Some things you just have to learn yourself.
Like when the eye doctor used to say, “After you turn 40, your eyes will change. We’ll re-evaluate your prescription at that time.”
I just smiled, nodded my head and thought, “Oh, doctor, you don’t understand. I’ve worn glasses since I was six. I’ve always been far-sighted. My vision’s been messed up for years. It won’t be changing again.”
Forty came and went.
I was proven correct.
Forty-one. Still correct.
Forty-two. Still correct.
And one day, just before I turned 45, I went to adjust the thermostat and thought, “Hmmm, what’s happened here? The battery must be weak, because those numbers are so faint I can’t read them.”
I went to take a shower. I picked up one of the many identical bottles in the shower and checked to see if it was shampoo or conditioner.
Lo and behold, I could not tell.
The optometrist had been right after all.
Even still, I wonder why hair product makers insist that the words “shampoo” and “conditioner” be the smallest words on the bottles. Do they know anyone who showers with their glasses on?
Worsening vision affects aspects of my life that I didn’t anticipate. Even getting the new glasses turned out to be a challenge. I sat in a chair, in front of a mirror, with a stack of new frames. As anyone who’s ever tried on glasses frames before knows, the frames have dummy lenses. For the visually challenged among us, how are we supposed to see what the prospective frames really look like on our faces?
I developed a solution. I sat at the desk and tried the frames, one by one. As I was wearing each frame, I nonchalantly attempted to use my phone to snap a quick picture of myself. Twelve frames later, I put my real glasses on and looked at the pictures on my phone to figure out which pair looked the best – as opposed to staring vaguely in the mirror at my fuzzy image and ultimately trusting the judgment of the technician.
I don’t believe there’s much I could or would have done differently had I believed the optometrist from the start, but had I been wiser, I would have been more emotionally prepared for this new phase of life.
Such is the nature of youth. Most of us are so full of our own time — and our place in that time — that we can’t appreciate the wisdom of those who have walked further down a road than we have.
Long ago, when I heard about a minor ailment or condition of someone a generation or two ahead of me, I often shook my head and chuckled internally. I thought they were making much ado about very little.
Like my mother-in-law used to say, Asi como te veo me vi, asi como me ves, te veras. That translates to “The way I see you, I was. The way you see me, the way you will be.”
The depth of truth of that statement is often lost upon those listening. However, when you’re the one saying it, you understand perfectly well what it means.
Some things you just have to learn for yourself.
Last weekend, Uncle Mack hosted his annual peanut boil.
I was all-too-happy to make the trek to my hometown, Forest, Miss., to enjoy the fruits (or nuts, in this case) of his labor.
If you’ve ever sat in the bleachers on a cold Friday night and opened a thermos of boiled peanuts that sent steam skyward momentarily rendering the football field action hazy, you understand the allure of the my uncle’s event. On the other hand, if you haven’t consumed your share of the hot and salty treat, you’re probably unable to understand why I would drive four hours to sit amongst the people of my youth — steadily shelling and eating boiled peanuts.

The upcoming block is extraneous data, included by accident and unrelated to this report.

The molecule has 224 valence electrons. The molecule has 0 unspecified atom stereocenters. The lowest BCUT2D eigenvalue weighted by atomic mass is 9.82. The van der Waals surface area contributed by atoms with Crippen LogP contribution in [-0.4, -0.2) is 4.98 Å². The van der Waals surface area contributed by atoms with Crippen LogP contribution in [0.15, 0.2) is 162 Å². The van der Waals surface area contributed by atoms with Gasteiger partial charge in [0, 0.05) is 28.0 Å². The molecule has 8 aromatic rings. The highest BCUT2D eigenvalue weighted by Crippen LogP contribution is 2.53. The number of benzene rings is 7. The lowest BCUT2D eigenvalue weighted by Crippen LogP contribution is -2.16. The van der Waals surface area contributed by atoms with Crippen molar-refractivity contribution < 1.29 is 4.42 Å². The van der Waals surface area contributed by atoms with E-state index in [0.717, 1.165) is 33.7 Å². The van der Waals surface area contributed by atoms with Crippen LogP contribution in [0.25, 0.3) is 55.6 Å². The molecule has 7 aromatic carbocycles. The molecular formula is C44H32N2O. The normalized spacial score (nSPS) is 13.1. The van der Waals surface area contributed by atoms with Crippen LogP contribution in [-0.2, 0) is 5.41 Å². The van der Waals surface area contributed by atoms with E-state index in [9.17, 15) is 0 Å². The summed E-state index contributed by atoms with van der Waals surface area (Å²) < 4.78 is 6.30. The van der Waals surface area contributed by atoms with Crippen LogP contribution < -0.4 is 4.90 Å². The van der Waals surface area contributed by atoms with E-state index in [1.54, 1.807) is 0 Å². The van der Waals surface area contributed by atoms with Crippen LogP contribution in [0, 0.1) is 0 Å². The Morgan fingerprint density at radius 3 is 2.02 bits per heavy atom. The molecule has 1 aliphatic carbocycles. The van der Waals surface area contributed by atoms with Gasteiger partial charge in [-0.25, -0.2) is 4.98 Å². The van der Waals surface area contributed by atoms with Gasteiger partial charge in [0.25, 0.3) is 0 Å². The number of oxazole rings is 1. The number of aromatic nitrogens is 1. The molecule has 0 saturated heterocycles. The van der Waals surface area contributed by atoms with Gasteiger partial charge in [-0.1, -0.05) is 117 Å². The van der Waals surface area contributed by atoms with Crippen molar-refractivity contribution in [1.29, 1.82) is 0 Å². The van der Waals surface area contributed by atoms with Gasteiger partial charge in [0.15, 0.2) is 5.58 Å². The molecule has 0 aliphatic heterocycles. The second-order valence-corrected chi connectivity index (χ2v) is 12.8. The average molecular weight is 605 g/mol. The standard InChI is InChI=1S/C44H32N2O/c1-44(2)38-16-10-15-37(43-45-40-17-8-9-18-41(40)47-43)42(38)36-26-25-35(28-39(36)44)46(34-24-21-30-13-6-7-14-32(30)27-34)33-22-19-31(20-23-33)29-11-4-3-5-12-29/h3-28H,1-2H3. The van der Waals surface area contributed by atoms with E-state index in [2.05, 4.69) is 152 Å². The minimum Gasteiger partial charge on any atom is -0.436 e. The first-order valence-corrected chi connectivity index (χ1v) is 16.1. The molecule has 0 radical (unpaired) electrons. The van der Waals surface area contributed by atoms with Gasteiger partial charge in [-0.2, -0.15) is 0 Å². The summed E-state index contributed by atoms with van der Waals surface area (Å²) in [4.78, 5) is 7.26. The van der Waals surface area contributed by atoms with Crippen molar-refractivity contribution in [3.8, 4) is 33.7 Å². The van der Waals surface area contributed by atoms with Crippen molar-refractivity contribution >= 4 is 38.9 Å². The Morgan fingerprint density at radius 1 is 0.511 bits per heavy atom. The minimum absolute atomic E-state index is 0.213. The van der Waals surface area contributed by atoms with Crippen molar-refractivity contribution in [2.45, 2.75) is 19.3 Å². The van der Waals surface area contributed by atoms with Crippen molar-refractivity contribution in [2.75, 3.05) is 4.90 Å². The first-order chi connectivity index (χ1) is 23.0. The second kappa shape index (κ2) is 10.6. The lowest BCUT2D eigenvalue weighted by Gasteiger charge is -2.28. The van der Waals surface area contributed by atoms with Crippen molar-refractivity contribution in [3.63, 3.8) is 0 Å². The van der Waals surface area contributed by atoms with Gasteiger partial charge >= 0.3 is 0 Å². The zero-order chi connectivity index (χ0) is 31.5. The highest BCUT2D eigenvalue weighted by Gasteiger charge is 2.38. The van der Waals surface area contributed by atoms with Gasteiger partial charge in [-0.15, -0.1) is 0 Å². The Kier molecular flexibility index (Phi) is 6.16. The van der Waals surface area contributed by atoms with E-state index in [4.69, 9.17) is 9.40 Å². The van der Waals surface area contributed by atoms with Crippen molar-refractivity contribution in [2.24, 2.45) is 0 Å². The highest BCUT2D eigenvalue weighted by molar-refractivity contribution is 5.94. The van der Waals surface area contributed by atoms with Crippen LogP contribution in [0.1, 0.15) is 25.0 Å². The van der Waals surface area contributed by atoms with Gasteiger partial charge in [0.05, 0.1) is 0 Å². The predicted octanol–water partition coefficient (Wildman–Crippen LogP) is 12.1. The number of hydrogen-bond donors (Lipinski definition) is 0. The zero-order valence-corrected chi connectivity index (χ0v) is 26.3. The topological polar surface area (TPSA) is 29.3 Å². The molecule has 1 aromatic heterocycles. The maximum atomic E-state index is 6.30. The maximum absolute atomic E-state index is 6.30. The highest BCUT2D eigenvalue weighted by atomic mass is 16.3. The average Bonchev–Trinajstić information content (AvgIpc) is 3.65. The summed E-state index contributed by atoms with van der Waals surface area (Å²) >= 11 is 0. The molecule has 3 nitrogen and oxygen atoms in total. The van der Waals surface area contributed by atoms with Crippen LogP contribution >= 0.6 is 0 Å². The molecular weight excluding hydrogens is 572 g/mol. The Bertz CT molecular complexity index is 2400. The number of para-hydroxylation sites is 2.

This trip home was different. I ended up having a lot more to think about than peanuts as I drove to the cabin where my uncle had vats of boiling brine. As much as I love the place where I grew up – and the people who are still there, I couldn’t deny the sadness I felt seeing the remnants of places I remember as being so full of life. Now, many of them are dilapidated shells of their former selves. In some cases, they’re condemned buildings, uninhabitable and falling down.
The town is not, at all, what it used to be. The current mayor, my unforgettable 8th grade history teacher, and many others are doing what they can to revitalize it, but the bottom line is a simple case study in social economics. Poultry is the primary industry in the town. As anyone who’s been to a grocery store knows, chickens are cheap.
A whole chicken costs less than $5. That’s a chicken that was hatched in a hatchery by workers, transported to a chicken house where farmers fed it and took basic care of it for about eight weeks. It was then transported to another facility where workers slaughtered and packaged it. Then transported to your local grocery, which also has to make a profit on it.
All for $5.
In comparison, last summer while my family and I were in Paris, one evening my husband went shopping on his own. I don’t believe I could have paid the $22 he paid for a whole chicken. I almost fell in the floor when I learned the price. The flipside though, is that European chicken farmers and poultry workers (and the chickens themselves) live at a higher standard than they do here in the States.
Therein lies the rub for my little town. Many people pay the price for the rest of us to eat cheap chickens. When the vast majority of a town’s economy is built on the backs of uneducated – and in many cases now, illegal – labor, all making minimum wage, the town is bound to waste away.
In my hometown, the product happens to be poultry, but I’m certain Louisiana fisherman know a similar story all too well. Will America’s addiction to “cheap” kill off every small town across the land?
Something is off-kilter in American economics. I went home for nothing more than a belly full of peanuts but left with an emptiness of place that has filled my heart and mind.